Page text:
(a) Now let us learn for one thing what were the leading principles of that religion, which eighteen centuries ago came forth from Palestine, and turned the world upside down. The veriest infidel cannot deny the effect that it produced on mankind. The world before and the world after the introduction of Christianity were as different worlds as light and darkness, night and day. It was Christianity that starved idolatry, and emptied the heathen temples,--that stopped gladiatorial combats, elevated the position of women, raised the whole tone of morality, and improved the condition of children and the poor. These are facts which we may safely challenge all the enemies of revealed religion to gainsay. They are facts which form one of the gravest difficulties of infidelity. And what did it all? Not, as some dare to say, the mere publication of a higher code of duty, a sort of improved Platonic philosophy, without root or motive. No! it was the simple story of the cross of Calvary, and the empty sepulchre in the garden, the marvellous death of One "numbered with transgressors," and the astounding miracle of His resurrection (Isa. 53:12). It was by telling how the Son of God died for our sins, and rose again for our justification, that Apostles and apostolic men changed the face of the world, gathered mighty churches, and turned countless sinners into saints.
(b) Let us learn, for another thing, what the foundation of our own personal religion must be, if we really want inward, spiritual comfort. That the early Christians possessed such comfort is as plain as the sun at noonday. We read repeatedly in the New Testament of their joy, and peace, and hope, and patience, and cheerfulness, and contentment. We read in ecclesiastical history of their courage and firmness under the fiercest persecution, of their uncomplaining endurance of sufferings, and their triumphant deaths. And what was the mainspring of their peculiar characters,--characters which excited the admiration even of their bitterest enemies, and puzzled philosophers like Pliny? There can only be one reply. These men had a firm grasp of the two great facts which St. Paul proclaimed " first" and foremost to the Corinthians, the death and resurrection of their great Head, Jesus Christ the Lord. Let us never be ashamed of walking in their steps. It is cheap and easy work to sneer at " dogmatic theology" and old-fashioned creeds and modes of faith, as if they were effete and worn-out things, unfit for this enlightened nineteenth century. But after all, what are the fruits of modern philosophy, and the teaching of cold abstractions, compared to the fruits of the despised dogmas of distinctive Christianity? If you want to see peace in life, and hope in death, and consolation felt in sorrow, you will never find such things except among those who rest on the two great facts of our text, and can say, "I live by faith in the Son of God," who died for my sins, and was raised again for my justification (Gal. 2:20).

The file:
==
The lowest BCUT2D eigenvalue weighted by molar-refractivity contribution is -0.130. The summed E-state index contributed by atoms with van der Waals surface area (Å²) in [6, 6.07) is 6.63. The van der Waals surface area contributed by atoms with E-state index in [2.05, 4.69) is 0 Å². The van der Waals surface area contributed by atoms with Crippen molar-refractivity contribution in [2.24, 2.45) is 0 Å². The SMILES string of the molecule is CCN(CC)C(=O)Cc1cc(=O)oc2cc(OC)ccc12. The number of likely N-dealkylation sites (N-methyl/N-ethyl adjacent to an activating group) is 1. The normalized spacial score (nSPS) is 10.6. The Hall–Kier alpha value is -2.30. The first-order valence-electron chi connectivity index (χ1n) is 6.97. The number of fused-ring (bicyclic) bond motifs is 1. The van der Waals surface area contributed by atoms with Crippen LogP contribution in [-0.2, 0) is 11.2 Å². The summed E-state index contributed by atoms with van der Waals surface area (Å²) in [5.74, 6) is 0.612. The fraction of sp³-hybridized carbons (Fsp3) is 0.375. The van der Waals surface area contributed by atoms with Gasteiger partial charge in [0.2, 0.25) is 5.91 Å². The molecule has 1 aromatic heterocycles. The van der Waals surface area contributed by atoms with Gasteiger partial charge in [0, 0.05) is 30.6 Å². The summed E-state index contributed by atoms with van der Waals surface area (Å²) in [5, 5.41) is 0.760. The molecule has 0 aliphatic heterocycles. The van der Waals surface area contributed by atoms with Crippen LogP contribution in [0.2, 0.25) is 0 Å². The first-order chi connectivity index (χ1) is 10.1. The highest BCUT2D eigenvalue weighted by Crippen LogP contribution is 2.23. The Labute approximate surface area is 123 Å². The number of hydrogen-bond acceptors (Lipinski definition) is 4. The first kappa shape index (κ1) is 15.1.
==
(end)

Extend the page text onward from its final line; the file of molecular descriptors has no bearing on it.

II. Let me turn now to another view of the subject before us. We have seen what the truths were which St. Paul proclaimed "first of all" to the Corinthians, and what were the effects which they produced. Let us now try to grasp and examine the reasons why he was led to assign them such a prominent position.
The inquiry is a very interesting one. I cannot hold, with some, that St. Paul adopted this course only because he was commissioned and commanded to do so. I think the reasons lie far deeper than this. Those reasons are to be sought in the necessities and condition of fallen human nature. I believe that man's wants could never have been met and satisfied by any other message than that which St. Paul brought to Corinth; and if he had not brought it, he would have come thither in vain.